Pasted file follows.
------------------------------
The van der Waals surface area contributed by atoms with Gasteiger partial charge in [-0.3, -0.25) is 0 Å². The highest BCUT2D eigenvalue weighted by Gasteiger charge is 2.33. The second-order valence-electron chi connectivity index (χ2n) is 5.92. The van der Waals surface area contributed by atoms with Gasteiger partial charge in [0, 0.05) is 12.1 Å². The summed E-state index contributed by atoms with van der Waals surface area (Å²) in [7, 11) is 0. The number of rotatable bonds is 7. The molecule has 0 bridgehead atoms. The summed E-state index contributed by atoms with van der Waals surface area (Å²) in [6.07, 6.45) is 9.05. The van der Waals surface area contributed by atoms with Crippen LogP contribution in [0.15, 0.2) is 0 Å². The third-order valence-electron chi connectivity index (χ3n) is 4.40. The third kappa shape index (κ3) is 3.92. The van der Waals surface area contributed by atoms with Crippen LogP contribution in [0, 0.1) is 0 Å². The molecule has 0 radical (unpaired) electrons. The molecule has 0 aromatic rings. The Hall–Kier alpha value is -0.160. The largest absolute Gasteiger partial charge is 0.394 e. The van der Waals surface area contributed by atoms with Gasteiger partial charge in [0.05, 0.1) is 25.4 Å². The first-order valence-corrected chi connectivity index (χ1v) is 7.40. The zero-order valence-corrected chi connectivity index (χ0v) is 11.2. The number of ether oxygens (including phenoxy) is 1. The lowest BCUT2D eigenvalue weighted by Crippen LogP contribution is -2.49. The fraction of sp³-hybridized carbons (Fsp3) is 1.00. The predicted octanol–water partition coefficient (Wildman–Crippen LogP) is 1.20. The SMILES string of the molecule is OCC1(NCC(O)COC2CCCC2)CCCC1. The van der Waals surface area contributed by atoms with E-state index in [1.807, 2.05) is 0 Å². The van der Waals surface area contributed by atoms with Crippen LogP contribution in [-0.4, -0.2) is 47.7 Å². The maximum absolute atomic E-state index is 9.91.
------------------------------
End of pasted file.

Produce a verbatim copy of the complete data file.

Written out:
The van der Waals surface area contributed by atoms with Gasteiger partial charge in [-0.3, -0.25) is 0 Å². The highest BCUT2D eigenvalue weighted by Gasteiger charge is 2.33. The second-order valence-electron chi connectivity index (χ2n) is 5.92. The van der Waals surface area contributed by atoms with Gasteiger partial charge in [0, 0.05) is 12.1 Å². The summed E-state index contributed by atoms with van der Waals surface area (Å²) in [7, 11) is 0. The number of rotatable bonds is 7. The molecule has 0 bridgehead atoms. The summed E-state index contributed by atoms with van der Waals surface area (Å²) in [6.07, 6.45) is 9.05. The van der Waals surface area contributed by atoms with Crippen LogP contribution in [0.15, 0.2) is 0 Å². The third-order valence-electron chi connectivity index (χ3n) is 4.40. The third kappa shape index (κ3) is 3.92. The van der Waals surface area contributed by atoms with Crippen LogP contribution in [0, 0.1) is 0 Å². The molecule has 0 radical (unpaired) electrons. The molecule has 0 aromatic rings. The Hall–Kier alpha value is -0.160. The largest absolute Gasteiger partial charge is 0.394 e. The van der Waals surface area contributed by atoms with Gasteiger partial charge in [0.05, 0.1) is 25.4 Å². The first-order valence-corrected chi connectivity index (χ1v) is 7.40. The zero-order valence-corrected chi connectivity index (χ0v) is 11.2. The number of ether oxygens (including phenoxy) is 1. The lowest BCUT2D eigenvalue weighted by Crippen LogP contribution is -2.49. The fraction of sp³-hybridized carbons (Fsp3) is 1.00. The predicted octanol–water partition coefficient (Wildman–Crippen LogP) is 1.20. The SMILES string of the molecule is OCC1(NCC(O)COC2CCCC2)CCCC1. The van der Waals surface area contributed by atoms with E-state index in [1.807, 2.05) is 0 Å². The van der Waals surface area contributed by atoms with Crippen LogP contribution in [-0.4, -0.2) is 47.7 Å². The maximum absolute atomic E-state index is 9.91.